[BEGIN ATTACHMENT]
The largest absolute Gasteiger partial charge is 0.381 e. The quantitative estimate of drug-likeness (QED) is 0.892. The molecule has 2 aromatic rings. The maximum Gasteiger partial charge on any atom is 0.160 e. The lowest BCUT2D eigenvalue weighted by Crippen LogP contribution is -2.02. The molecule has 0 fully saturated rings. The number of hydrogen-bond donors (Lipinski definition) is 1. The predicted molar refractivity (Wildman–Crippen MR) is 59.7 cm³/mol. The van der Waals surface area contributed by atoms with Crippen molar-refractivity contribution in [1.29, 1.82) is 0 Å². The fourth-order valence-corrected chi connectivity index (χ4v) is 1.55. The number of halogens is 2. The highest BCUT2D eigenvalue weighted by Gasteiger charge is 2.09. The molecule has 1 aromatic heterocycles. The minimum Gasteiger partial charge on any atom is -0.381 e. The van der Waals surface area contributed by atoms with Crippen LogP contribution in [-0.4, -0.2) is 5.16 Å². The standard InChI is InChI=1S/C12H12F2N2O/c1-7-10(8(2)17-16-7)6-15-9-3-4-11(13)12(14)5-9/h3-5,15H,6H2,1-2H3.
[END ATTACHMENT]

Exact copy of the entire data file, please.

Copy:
The largest absolute Gasteiger partial charge is 0.381 e. The quantitative estimate of drug-likeness (QED) is 0.892. The molecule has 2 aromatic rings. The maximum Gasteiger partial charge on any atom is 0.160 e. The lowest BCUT2D eigenvalue weighted by Crippen LogP contribution is -2.02. The molecule has 0 fully saturated rings. The number of hydrogen-bond donors (Lipinski definition) is 1. The predicted molar refractivity (Wildman–Crippen MR) is 59.7 cm³/mol. The van der Waals surface area contributed by atoms with Crippen molar-refractivity contribution in [1.29, 1.82) is 0 Å². The fourth-order valence-corrected chi connectivity index (χ4v) is 1.55. The number of halogens is 2. The highest BCUT2D eigenvalue weighted by Gasteiger charge is 2.09. The molecule has 1 aromatic heterocycles. The minimum Gasteiger partial charge on any atom is -0.381 e. The van der Waals surface area contributed by atoms with Crippen LogP contribution in [-0.4, -0.2) is 5.16 Å². The standard InChI is InChI=1S/C12H12F2N2O/c1-7-10(8(2)17-16-7)6-15-9-3-4-11(13)12(14)5-9/h3-5,15H,6H2,1-2H3.